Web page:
The slogans BUILT INTO THE SUN and OCCULT TOURISM appear bluntly stenciled with spray paint onto two other canvases yet operate like heavy-handed captions, and, given the light touch applied to the rest of the show, these felt out of place. Jager has frequently drawn from literary sources (having previously adapted Karel Capek’s visionary 1921 science-fiction play R.U.R. {Rossum Universal Robots}, and M.P. Shiel’s haunting global-disaster narrative, The Purple Cloud [1901]), yet her most compelling work takes us outside the precincts of language, exploiting the poetic possibilities of unexpected materials (rain, soot, sunlight) that simultaneously evoke the sublime and the mundane. It’s clear that the artist pays attention to both, almost in equal measure, as the minutes, hours, and days pass by. - Michael Ned Holte



Art Papers - June 2011


In her exhibition The Magic Mountain, Marie Jager subjects blueprint technology to the serendipitous effects of sun, rain, and smog to create understated yet highly resonant works [Pepin Moore; April 30—June 4, 2011]. Building on an earlier series that dealt more generally with the geography and atmospheric pollution of Los Angeles, she turns her attention to the history of a specific institution: the Barlow Respiratory Hospital, a treatment center for respiratory diseases situated in a hilly, still verdant section of the city. The result is a spare but evocative meditation on the relationships between health, medicine, architecture and modernity.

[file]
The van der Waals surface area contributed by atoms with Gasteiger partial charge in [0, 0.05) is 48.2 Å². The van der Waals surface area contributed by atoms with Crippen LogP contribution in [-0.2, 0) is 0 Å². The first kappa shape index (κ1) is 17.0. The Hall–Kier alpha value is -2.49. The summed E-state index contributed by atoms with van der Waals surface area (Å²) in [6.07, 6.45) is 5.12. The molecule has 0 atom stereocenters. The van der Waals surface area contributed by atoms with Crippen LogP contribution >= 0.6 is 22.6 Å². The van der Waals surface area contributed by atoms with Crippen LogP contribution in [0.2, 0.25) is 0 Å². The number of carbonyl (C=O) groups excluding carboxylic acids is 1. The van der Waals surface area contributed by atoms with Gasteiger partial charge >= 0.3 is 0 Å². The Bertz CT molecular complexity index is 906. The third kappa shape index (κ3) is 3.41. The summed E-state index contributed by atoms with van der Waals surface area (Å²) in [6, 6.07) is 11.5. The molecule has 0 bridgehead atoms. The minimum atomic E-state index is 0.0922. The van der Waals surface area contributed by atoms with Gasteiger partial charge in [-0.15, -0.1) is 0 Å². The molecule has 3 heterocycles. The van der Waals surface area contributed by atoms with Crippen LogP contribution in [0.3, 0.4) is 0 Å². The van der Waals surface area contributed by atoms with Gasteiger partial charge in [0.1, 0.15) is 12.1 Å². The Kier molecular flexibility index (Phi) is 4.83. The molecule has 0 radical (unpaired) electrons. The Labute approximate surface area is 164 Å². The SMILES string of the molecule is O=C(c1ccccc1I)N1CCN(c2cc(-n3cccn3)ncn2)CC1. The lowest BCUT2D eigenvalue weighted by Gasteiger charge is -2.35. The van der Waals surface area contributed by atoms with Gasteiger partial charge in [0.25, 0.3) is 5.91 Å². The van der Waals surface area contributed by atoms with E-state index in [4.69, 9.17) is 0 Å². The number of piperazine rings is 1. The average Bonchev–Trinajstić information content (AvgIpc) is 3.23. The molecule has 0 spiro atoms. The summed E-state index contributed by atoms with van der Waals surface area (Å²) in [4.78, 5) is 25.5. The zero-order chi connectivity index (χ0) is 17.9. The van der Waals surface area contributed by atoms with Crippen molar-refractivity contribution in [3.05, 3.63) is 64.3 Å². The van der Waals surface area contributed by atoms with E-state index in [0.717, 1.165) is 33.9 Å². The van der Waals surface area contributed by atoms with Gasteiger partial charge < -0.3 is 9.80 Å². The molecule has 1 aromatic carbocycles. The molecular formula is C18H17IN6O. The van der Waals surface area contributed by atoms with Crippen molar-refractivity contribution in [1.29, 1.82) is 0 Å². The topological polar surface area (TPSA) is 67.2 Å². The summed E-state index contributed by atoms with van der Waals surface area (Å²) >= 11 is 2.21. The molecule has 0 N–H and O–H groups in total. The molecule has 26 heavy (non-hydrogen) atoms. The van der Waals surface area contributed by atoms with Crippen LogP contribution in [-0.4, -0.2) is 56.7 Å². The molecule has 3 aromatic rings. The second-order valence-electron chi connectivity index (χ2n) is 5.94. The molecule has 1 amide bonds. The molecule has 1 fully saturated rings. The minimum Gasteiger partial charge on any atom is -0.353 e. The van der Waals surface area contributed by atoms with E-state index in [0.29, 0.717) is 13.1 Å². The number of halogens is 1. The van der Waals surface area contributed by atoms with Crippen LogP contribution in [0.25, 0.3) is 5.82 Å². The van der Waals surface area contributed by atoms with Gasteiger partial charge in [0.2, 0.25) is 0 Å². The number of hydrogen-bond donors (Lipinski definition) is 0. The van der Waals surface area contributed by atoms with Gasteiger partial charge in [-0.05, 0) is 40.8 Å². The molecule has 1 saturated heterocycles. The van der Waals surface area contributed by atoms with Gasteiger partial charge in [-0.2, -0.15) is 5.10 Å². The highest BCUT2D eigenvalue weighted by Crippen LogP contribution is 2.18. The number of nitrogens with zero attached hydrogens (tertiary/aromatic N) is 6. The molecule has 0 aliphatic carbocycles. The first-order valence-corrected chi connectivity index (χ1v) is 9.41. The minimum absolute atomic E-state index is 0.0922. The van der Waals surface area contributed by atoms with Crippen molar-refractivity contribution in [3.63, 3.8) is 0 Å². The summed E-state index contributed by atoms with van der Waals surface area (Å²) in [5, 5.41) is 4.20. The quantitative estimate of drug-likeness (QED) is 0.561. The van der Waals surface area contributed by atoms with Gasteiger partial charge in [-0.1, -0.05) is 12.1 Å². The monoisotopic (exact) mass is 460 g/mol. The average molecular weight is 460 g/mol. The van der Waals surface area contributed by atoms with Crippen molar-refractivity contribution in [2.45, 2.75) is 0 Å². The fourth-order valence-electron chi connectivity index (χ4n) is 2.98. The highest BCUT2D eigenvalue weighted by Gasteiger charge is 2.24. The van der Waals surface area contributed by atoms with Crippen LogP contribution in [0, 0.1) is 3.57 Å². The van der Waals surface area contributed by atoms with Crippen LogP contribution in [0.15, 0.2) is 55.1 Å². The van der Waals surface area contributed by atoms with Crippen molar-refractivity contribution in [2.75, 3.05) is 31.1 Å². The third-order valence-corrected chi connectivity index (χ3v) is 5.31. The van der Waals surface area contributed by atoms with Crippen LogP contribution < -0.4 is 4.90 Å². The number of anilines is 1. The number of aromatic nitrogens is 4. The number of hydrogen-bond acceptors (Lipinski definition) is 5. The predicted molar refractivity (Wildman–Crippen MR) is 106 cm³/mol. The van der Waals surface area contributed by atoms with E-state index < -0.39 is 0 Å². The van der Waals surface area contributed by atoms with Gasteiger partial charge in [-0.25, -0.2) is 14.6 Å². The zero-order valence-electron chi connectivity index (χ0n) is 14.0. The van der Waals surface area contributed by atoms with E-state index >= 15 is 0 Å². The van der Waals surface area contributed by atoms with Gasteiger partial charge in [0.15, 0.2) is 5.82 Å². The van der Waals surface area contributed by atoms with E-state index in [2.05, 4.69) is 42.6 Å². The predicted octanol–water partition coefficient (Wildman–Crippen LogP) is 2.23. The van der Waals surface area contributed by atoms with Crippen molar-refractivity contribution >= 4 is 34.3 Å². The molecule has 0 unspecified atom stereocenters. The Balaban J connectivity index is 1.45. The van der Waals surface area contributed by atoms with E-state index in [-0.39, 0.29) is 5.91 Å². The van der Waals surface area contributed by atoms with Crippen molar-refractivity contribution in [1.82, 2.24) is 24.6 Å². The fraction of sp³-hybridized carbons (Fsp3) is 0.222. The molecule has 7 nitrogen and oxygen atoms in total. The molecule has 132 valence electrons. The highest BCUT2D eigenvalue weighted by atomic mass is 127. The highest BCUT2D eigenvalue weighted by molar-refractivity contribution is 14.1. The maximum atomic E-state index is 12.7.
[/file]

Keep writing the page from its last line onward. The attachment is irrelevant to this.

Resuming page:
The show opens with five early-twentieth century images of the hospital—then called the Barlow Sanatorium. Made of blueprint paper, a wispy, brittle paper, they depict low-slung, open-air bungalows and arcades where people rest in lounge chairs or recline in beds. The patients’ infirmity is echoed by the blueprints, which are unstable and fade over time. Pinned to the walls like scientific specimens and dappled with rainwater stains, the prints look as frail as the breath of the hospital’s tubercular patients. On one visit to the gallery, a corner of one print came unfastened, wavering in the breeze from the open door. It inadvertently illustrated the hospital’s then-innovative healing philosophy: the belief that exposure to fresh air and sunshine would cure patients, allowing them to breathe as freely as the wind.